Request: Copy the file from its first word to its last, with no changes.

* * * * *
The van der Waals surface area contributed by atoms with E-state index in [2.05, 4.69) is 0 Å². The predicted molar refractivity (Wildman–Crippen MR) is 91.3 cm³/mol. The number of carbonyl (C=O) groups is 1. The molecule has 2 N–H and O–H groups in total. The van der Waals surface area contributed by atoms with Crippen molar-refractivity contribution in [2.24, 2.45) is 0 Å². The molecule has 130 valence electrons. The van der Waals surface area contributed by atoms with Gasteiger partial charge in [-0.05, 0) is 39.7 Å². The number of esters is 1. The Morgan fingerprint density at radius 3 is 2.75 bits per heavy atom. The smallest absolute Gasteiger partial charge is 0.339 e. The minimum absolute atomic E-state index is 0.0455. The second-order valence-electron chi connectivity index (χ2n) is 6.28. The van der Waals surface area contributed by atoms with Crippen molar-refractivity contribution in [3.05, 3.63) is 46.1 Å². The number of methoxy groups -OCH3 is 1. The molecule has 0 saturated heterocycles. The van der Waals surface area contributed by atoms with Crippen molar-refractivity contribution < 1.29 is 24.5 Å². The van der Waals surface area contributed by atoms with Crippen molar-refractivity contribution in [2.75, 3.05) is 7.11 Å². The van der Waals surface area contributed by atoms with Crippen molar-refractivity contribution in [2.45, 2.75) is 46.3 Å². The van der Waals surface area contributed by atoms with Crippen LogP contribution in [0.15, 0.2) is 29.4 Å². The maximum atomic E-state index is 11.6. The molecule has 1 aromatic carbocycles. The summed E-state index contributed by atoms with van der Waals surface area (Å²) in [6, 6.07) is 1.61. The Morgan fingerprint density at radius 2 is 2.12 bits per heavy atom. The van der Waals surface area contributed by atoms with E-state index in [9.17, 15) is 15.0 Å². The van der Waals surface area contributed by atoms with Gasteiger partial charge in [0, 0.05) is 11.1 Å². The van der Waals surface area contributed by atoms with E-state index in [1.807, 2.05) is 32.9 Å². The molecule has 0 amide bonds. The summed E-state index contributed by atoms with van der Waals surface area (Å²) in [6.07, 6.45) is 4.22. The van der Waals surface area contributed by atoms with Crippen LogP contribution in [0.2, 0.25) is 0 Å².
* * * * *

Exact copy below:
The van der Waals surface area contributed by atoms with E-state index in [2.05, 4.69) is 0 Å². The predicted molar refractivity (Wildman–Crippen MR) is 91.3 cm³/mol. The number of carbonyl (C=O) groups is 1. The molecule has 2 N–H and O–H groups in total. The van der Waals surface area contributed by atoms with Crippen molar-refractivity contribution in [2.24, 2.45) is 0 Å². The molecule has 130 valence electrons. The van der Waals surface area contributed by atoms with Gasteiger partial charge in [-0.05, 0) is 39.7 Å². The number of esters is 1. The Morgan fingerprint density at radius 3 is 2.75 bits per heavy atom. The smallest absolute Gasteiger partial charge is 0.339 e. The minimum absolute atomic E-state index is 0.0455. The second-order valence-electron chi connectivity index (χ2n) is 6.28. The van der Waals surface area contributed by atoms with Crippen molar-refractivity contribution in [3.05, 3.63) is 46.1 Å². The number of methoxy groups -OCH3 is 1. The molecule has 0 saturated heterocycles. The van der Waals surface area contributed by atoms with Crippen molar-refractivity contribution < 1.29 is 24.5 Å². The van der Waals surface area contributed by atoms with Crippen molar-refractivity contribution in [2.75, 3.05) is 7.11 Å². The van der Waals surface area contributed by atoms with Crippen molar-refractivity contribution in [2.45, 2.75) is 46.3 Å². The van der Waals surface area contributed by atoms with Crippen LogP contribution in [0.15, 0.2) is 29.4 Å². The maximum atomic E-state index is 11.6. The molecule has 1 aromatic carbocycles. The summed E-state index contributed by atoms with van der Waals surface area (Å²) in [6, 6.07) is 1.61. The Morgan fingerprint density at radius 2 is 2.12 bits per heavy atom. The van der Waals surface area contributed by atoms with E-state index in [9.17, 15) is 15.0 Å². The van der Waals surface area contributed by atoms with Gasteiger partial charge in [0, 0.05) is 11.1 Å². The van der Waals surface area contributed by atoms with E-state index in [1.807, 2.05) is 32.9 Å². The molecule has 0 amide bonds. The summed E-state index contributed by atoms with van der Waals surface area (Å²) in [6.07, 6.45) is 4.22. The van der Waals surface area contributed by atoms with Crippen LogP contribution in [0.2, 0.25) is 0 Å².